Carson City’s graduation rate drops

While the state’s graduation rate jumped by more than 7 percent, Carson City’s rate dropped by about 3 percent, according to report released Monday by the Nevada Department of Education.

Richard Stokes, superintendent of the Carson City School District, said the district is still getting used to the new formula known as the adjusted cohort graduation rate, as required by the U.S. Department of Education.

He said a critical component to the new formula, which is in its third year in Nevada, is tracking students who move out of the district. Unless records are confirmed that the student is enrolled in a new school, that student is counted as a dropout.

“We need to do everything we can to follow up on students who say they are leaving our system and making sure they are enrolled in another system,” Stokes said. “We are hoping many of the great things that are happening in our school district (are) contributing positively to our students’ education.”

Statewide, the public high school graduation rate rose to 70.65 percent in 2013, up from 63.08 percent in 2012. With this increase, Nevada schools graduated 1,113 additional students in 2013 compared with 2012.

“I am very pleased that our graduation rate continues to increase,” said Superintendent of Public Instruction Dale Erquiaga in a release. “While Nevada’s graduation rate is still too low, and we must direct more attention to certain student populations, we are improving.”

In Carson City, the graduation rate dipped from 80.99 percent in 2012 to 77.91 percent in 2013. Carson High School’s graduation rate was 88.08 percent in 2012, which fell to 84.31 percent in 2013. The district’s alternative high school, Pioneer, took an even bigger hit, dropping to 29.41 percent from 38.89 percent.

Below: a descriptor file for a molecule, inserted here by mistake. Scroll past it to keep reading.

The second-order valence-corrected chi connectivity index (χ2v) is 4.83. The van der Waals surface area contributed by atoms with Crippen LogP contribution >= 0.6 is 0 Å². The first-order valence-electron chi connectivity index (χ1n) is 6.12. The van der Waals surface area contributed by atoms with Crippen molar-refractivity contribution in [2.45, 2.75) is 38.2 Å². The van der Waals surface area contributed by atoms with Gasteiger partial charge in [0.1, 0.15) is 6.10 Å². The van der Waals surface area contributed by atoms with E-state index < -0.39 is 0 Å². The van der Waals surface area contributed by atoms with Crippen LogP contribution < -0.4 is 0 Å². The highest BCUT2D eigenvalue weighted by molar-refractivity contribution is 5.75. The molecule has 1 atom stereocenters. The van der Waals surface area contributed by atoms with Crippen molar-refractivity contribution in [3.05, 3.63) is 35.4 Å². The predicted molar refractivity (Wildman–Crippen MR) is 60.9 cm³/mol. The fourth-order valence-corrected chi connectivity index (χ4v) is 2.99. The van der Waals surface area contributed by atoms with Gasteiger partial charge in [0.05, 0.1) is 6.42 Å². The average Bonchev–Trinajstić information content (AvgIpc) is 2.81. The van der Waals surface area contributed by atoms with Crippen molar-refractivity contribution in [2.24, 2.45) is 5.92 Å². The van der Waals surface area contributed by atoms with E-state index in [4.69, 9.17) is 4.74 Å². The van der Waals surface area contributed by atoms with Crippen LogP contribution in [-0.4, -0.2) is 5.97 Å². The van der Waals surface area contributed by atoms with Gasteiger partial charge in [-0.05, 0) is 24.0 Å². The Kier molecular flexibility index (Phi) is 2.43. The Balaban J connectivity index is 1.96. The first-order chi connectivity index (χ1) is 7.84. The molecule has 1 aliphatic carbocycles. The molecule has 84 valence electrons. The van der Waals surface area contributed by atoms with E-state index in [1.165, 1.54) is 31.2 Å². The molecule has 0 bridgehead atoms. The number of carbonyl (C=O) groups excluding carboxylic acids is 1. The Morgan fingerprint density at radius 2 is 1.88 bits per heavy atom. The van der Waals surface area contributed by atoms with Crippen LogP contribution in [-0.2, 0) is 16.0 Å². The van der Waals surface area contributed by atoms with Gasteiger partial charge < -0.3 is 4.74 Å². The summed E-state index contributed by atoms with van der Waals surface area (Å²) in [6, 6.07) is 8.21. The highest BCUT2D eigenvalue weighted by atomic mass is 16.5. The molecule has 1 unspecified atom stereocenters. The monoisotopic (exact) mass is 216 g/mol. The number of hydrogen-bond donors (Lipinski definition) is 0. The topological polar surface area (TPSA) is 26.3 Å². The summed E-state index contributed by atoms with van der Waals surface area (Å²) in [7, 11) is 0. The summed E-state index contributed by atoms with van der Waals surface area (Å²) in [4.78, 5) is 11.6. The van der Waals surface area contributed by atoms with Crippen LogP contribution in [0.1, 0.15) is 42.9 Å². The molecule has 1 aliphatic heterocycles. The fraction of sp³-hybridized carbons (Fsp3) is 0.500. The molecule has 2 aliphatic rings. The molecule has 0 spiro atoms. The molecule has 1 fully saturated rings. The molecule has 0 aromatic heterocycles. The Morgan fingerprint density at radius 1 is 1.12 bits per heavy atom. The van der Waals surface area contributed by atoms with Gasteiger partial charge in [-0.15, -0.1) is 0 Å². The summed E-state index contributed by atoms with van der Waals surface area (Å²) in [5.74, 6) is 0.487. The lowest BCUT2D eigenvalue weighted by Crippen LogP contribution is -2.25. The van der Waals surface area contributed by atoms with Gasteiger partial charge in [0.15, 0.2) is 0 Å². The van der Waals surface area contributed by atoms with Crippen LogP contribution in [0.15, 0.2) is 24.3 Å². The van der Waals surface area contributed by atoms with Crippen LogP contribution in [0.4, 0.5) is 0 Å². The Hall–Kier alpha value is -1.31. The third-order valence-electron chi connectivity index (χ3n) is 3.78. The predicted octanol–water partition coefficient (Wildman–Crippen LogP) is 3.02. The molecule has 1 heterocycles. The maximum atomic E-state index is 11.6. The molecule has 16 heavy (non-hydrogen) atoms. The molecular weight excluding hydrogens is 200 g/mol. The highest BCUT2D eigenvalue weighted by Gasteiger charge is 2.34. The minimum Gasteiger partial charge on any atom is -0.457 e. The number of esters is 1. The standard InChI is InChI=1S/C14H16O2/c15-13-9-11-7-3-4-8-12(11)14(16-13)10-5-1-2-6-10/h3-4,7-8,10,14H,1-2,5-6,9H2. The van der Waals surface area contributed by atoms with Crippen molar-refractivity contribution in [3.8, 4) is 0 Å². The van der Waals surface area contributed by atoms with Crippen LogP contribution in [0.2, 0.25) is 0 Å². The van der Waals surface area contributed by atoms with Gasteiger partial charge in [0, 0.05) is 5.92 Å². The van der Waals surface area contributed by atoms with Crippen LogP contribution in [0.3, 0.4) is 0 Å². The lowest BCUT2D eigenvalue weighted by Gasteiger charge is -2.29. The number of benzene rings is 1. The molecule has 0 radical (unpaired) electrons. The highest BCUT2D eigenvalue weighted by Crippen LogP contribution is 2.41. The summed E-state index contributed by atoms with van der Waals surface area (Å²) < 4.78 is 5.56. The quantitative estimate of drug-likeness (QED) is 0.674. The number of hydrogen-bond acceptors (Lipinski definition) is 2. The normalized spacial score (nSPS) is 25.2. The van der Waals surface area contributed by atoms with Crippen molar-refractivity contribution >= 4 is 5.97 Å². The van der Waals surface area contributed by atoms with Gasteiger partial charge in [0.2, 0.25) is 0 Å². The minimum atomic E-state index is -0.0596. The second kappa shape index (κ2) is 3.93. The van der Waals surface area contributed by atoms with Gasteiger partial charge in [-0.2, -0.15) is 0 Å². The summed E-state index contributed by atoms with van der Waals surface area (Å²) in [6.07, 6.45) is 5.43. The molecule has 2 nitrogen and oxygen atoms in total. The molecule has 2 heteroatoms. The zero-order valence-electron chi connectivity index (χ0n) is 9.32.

Because Pioneer is a small school, percentages are more dramatic, Stokes said.

“We’re happy we have Pioneer,” Stokes said. “It’s another method for students to finish their school. It’s also a high-risk population.”

Across the state, 12 school districts improved their graduation rates in 2013, including Douglas County, which rose to 84.96 percent, the third-highest in the state. Clark, Eureka, Nye and the Nevada State Public Charter School Authority increased their graduation rates by nearly 10 percentage points or more.

“In approximately two years, many Nevada schools have increased their graduation rates by nearly 10 percent,” Gov. Brian Sandoval said in a statement. “While this is not enough, it is a firm indication that Nevada is moving in the right direction.”

Based on the cohort graduation rate first calculated for the class of 2011, the rate of students receiving high school diplomas in Nevada has risen by 8.69 percentage points since 2011.

Stokes said the school district is working on increasing its graduation rates, but is not considering the drop in percentage a failure.

“We believe every student who walks across that stage at graduation is a huge triumph,” he said.


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